The Summer We Lost Our Minds

This summer we kind of lost our minds. It all started when we found out that Tim wasn’t going to get that job in Lancaster (see previous posts for more on that story.) The first thing I said to him, after standing in shocked silence for a couple minutes, was “Let’s paint the kitchen cabinets.” Seriously. That was the very first thing I said.

Tim looked at me for a moment, and then said, “Okay.” Within 15 minutes we had the kids loaded up and were on our way to Home Depot.

We’d already begun some home improvement, thinking that we needed to get the house ready to sell. This included getting a new (and much improved) front screen and storm door, and replacing the back screen door. We also finally fixed the closets in our bedroom that had been waiting patiently for 5 years.

Our house was built in 1912, and like most old homes, is severely lacking in closet space. This is what all the original closets looked like:
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This is the one in Emily’s room, hence the purple door. Really great old door - I love it. I just don’t love the 12 inch deep closet that can’t fit hangers. Apparently, 100 years ago everyone only had three changes of clothes that they hung on hooks on the wall, because this is what all the closets had.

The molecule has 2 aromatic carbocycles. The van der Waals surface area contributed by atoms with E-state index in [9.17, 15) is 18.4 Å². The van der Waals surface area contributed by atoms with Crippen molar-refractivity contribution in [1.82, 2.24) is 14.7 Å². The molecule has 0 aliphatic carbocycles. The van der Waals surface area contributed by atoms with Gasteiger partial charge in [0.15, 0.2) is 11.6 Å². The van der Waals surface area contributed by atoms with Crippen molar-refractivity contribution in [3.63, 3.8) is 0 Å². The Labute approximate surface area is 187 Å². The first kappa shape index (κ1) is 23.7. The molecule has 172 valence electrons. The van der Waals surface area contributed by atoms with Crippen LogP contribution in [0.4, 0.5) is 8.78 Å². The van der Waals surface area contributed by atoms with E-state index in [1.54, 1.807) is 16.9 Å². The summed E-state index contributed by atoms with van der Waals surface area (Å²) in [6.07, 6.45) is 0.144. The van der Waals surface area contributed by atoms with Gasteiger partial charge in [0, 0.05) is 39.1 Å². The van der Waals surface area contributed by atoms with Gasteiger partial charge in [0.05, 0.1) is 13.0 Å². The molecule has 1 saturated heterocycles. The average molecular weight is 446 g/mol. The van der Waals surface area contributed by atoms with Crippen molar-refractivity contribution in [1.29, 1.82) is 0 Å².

So, shortly after moving in we attempted to rectify this situation in our room. Tim built out one of the walls into one big closet, but being his first foray into the world of construction, it didn’t turn out quite like expected. Most of the problem came from the fact that while all the boards were level when held up, the act of hammering had a tendency to knock them out of level and it didn’t occur to TIm to recheck this. There was also the problem that when the door packaging said to leave an opening of 80 (or whatever) inches, he built it exactly at 80 inches, not thinking that after all the headers and dry wall were on it wouldn’t be that big anymore. So we lived with a crooked, doorless closet in our room for the next 5 years while Tim tried to decide how to fix it.

Finally, he decided he’d just need to knock it all down and start over again, this time building three separate closets along the wall instead of one big one, and also checking level and making sure the openings were big enough. And he did spectacularly. I also want to brag that he wired and installed a light for each of our closets, and added an outlet. Isn’t he talented?



Nice, eh? so, from a wall with nothing, three wonderful closets, one his, one mine, and one linen (since the house is equally bereft of linen closets.)

These are the things we were going to do anyway to sell the house, and the side benefit of thinking we were going to move. It forced us to do what we’d been needing to do for a while.

But then, when we knew we were going to stay, we went crazy, and lived in Home Improvement Land for the next several months. In fact, we’re still living on the outskirts of that Land and it’s now December.

The first thing we did was start to paint the kitchen cabinets. They were an awful 80’s builder special that I hated. This is them just after we removed the doors to get ready to paint.